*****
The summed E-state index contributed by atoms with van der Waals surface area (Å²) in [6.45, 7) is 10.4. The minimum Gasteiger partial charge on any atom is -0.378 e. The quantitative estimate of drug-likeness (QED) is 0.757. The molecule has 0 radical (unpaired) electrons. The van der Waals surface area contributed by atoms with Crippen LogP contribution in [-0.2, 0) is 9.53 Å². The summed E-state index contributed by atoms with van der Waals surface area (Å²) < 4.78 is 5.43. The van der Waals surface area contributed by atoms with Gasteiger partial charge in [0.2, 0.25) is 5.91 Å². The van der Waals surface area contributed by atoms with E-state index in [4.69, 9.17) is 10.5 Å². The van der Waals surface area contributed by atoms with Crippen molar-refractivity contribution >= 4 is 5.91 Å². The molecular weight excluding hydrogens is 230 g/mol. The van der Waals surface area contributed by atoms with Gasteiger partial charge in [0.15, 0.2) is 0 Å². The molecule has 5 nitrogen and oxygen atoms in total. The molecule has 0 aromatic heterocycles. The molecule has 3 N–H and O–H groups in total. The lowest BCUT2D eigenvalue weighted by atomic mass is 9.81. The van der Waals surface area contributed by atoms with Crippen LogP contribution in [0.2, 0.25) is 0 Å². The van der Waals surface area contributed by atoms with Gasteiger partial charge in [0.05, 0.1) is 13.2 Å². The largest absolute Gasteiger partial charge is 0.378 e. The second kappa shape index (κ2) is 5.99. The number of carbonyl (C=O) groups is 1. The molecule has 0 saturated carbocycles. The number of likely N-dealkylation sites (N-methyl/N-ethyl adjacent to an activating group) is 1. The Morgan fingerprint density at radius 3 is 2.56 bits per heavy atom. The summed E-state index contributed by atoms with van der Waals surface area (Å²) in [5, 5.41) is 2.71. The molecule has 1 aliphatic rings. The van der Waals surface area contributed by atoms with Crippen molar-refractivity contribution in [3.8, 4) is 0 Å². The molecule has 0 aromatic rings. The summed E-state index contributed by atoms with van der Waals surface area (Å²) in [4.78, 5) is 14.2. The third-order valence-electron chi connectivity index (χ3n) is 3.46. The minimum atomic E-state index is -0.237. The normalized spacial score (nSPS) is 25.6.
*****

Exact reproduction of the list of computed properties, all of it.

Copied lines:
The summed E-state index contributed by atoms with van der Waals surface area (Å²) in [6.45, 7) is 10.4. The minimum Gasteiger partial charge on any atom is -0.378 e. The quantitative estimate of drug-likeness (QED) is 0.757. The molecule has 0 radical (unpaired) electrons. The van der Waals surface area contributed by atoms with Crippen LogP contribution in [-0.2, 0) is 9.53 Å². The summed E-state index contributed by atoms with van der Waals surface area (Å²) < 4.78 is 5.43. The van der Waals surface area contributed by atoms with Gasteiger partial charge in [0.2, 0.25) is 5.91 Å². The van der Waals surface area contributed by atoms with E-state index in [4.69, 9.17) is 10.5 Å². The van der Waals surface area contributed by atoms with Crippen molar-refractivity contribution >= 4 is 5.91 Å². The molecular weight excluding hydrogens is 230 g/mol. The van der Waals surface area contributed by atoms with Gasteiger partial charge in [0.15, 0.2) is 0 Å². The molecule has 5 nitrogen and oxygen atoms in total. The molecule has 0 aromatic heterocycles. The molecule has 3 N–H and O–H groups in total. The lowest BCUT2D eigenvalue weighted by atomic mass is 9.81. The van der Waals surface area contributed by atoms with Crippen LogP contribution in [0.2, 0.25) is 0 Å². The van der Waals surface area contributed by atoms with Gasteiger partial charge in [0.05, 0.1) is 13.2 Å². The largest absolute Gasteiger partial charge is 0.378 e. The second kappa shape index (κ2) is 5.99. The number of carbonyl (C=O) groups is 1. The molecule has 0 saturated carbocycles. The number of likely N-dealkylation sites (N-methyl/N-ethyl adjacent to an activating group) is 1. The Morgan fingerprint density at radius 3 is 2.56 bits per heavy atom. The summed E-state index contributed by atoms with van der Waals surface area (Å²) in [5, 5.41) is 2.71. The molecule has 1 aliphatic rings. The van der Waals surface area contributed by atoms with Crippen molar-refractivity contribution in [3.8, 4) is 0 Å². The molecule has 0 aromatic rings. The summed E-state index contributed by atoms with van der Waals surface area (Å²) in [4.78, 5) is 14.2. The third-order valence-electron chi connectivity index (χ3n) is 3.46. The minimum atomic E-state index is -0.237. The normalized spacial score (nSPS) is 25.6.